Now vouch is a similar concept to co-signing, it just distributes the risk. Whereas previously if someone borrowed $5000 and you co-signed you would be liable for the entire $5000, with vouch you choose a level of liability – $25, $100, $500, etc.

Assuming you vouch only what is within your means to easily repay, the risk becomes fairly low. Most people can afford $25 out-of-pocket as a one-time expense, if necessary.

The idea behind vouch is to offer lower rates by essentially having numerous co-signers on a loan. I know they like the term vouch – its less scary than co-sign, but imho, it is co-signing, just distributed.

This idea is pretty spiffy, if you ask me (ohh, you didn’t? well, I guess I’ll just tell you anyways!), because it could open loans to a demographic (those with poor/no credit history) at affordable rates where there has traditionally been reasonable option available.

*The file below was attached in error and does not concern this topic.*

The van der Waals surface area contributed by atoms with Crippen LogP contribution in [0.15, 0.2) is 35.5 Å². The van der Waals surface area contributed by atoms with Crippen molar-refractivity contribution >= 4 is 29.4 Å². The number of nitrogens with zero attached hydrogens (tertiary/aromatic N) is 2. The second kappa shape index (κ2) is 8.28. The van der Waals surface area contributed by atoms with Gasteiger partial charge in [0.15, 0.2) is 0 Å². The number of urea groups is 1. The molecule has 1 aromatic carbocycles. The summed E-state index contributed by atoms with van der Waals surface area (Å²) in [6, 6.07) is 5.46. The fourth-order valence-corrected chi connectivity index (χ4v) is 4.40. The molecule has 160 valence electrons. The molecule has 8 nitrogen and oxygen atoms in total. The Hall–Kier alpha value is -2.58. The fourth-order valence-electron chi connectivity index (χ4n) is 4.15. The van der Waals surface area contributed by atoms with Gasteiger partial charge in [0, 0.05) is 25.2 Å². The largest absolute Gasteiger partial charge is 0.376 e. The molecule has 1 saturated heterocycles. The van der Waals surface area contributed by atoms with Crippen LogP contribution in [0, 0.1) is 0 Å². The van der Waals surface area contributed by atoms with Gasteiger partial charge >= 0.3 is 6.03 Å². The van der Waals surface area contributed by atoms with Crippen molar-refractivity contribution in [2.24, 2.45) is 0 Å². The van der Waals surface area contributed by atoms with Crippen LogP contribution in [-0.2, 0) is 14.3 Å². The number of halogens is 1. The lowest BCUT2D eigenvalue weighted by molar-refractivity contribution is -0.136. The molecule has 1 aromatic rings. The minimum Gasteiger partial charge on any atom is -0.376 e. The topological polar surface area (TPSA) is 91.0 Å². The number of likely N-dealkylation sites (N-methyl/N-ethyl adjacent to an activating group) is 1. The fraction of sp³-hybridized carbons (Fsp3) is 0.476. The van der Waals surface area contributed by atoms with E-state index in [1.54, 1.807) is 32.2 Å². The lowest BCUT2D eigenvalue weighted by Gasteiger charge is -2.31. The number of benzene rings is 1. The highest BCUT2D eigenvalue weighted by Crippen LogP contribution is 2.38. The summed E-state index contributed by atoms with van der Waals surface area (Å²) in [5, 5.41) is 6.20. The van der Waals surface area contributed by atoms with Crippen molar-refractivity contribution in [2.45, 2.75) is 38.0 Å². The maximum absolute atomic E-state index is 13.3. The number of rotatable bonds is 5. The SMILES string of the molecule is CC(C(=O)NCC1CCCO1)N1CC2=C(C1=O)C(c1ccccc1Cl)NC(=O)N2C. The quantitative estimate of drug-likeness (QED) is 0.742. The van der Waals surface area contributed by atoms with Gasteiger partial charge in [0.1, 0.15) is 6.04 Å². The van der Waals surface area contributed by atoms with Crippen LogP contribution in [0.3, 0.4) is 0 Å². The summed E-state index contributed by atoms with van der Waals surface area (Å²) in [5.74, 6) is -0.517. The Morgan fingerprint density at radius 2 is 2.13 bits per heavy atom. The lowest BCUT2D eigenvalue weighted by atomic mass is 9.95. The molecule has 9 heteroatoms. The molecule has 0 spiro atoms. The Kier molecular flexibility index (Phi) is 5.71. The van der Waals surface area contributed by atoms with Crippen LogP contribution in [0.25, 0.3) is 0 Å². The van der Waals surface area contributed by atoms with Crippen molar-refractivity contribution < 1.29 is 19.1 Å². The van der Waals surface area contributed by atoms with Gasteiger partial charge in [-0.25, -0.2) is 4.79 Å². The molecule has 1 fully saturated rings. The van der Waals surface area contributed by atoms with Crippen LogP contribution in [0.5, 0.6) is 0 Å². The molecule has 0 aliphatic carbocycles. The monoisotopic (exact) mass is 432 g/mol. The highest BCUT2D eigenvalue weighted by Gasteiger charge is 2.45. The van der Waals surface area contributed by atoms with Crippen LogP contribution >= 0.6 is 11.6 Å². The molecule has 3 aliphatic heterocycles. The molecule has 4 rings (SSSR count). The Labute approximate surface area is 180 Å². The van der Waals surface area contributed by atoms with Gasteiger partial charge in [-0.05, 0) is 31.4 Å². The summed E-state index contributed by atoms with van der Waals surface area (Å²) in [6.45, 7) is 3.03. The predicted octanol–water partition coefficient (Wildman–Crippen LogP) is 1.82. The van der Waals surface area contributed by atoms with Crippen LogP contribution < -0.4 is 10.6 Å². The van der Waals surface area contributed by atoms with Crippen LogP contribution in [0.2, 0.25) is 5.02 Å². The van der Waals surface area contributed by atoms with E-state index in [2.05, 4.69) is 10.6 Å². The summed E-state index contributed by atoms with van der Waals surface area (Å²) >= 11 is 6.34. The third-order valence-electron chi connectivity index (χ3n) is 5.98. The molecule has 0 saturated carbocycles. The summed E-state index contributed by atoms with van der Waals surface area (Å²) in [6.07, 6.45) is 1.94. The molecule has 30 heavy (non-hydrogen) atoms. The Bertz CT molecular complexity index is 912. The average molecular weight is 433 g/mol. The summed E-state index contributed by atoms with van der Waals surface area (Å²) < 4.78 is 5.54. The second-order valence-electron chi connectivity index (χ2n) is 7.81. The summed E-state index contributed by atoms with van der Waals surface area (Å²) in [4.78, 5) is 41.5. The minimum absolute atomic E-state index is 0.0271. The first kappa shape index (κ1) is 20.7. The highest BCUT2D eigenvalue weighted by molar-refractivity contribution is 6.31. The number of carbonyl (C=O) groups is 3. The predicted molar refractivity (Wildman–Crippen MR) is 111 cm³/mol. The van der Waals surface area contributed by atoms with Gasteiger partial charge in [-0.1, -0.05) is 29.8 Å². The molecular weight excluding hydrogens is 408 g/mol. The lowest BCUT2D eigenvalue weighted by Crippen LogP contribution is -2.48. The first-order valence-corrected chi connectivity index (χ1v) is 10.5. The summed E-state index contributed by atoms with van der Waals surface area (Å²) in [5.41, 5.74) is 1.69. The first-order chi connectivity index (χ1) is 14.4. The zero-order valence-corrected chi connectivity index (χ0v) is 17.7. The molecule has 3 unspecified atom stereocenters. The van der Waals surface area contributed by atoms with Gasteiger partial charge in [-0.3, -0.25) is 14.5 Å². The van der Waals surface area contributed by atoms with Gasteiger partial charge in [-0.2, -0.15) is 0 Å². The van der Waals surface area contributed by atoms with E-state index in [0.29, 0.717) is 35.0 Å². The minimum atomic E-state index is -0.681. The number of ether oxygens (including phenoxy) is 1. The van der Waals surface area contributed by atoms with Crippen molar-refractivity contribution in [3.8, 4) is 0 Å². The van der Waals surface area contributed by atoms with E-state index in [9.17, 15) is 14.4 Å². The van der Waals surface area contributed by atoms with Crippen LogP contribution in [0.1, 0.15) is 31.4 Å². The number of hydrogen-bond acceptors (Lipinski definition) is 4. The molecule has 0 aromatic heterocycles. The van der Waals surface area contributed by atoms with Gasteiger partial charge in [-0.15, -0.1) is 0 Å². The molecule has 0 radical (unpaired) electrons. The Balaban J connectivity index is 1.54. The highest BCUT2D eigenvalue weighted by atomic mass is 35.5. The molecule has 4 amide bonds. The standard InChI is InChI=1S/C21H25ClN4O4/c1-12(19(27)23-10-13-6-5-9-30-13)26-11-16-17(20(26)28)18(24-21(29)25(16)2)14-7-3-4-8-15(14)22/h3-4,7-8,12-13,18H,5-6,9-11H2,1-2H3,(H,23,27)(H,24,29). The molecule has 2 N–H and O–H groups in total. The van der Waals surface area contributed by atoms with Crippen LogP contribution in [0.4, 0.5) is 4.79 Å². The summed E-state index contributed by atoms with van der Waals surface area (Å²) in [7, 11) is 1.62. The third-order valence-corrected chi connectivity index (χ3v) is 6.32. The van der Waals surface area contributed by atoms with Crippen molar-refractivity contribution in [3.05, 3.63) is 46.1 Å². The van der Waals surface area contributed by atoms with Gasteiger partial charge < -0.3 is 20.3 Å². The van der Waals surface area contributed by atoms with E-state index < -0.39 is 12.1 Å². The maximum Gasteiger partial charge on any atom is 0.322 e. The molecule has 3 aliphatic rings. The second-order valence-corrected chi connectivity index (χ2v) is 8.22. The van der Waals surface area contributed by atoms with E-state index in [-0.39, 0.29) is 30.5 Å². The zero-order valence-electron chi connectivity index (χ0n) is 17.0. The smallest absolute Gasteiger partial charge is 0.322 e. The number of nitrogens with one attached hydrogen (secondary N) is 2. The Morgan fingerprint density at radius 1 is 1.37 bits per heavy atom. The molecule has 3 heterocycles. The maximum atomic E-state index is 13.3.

P2P is great if you have a good credit score – but it isn’t worth a hoot if you recently went through bankruptcy, a recession, etc.

Let me give a few examples of scenarios where I see Vouch being a valuable option:

  1. John lost his job in 2008 in the recession, over the next several years he built up $25,000 in credit card debt and his credit score declined as he had to sometimes delay paying a credit card bill to ensure his electric wasn’t turned off. At the moment he is paying 20% interest on this debt. He has recently secured a new job which pays well, has good benefits, and historically John has always been a faithful, hard worker – but his credit history is still horrible. John gets a number of friends and relatives to vouch (co-sign) $25-$100 for him and is able to refinance a significant amount of his debt through Vouch at 10% interest.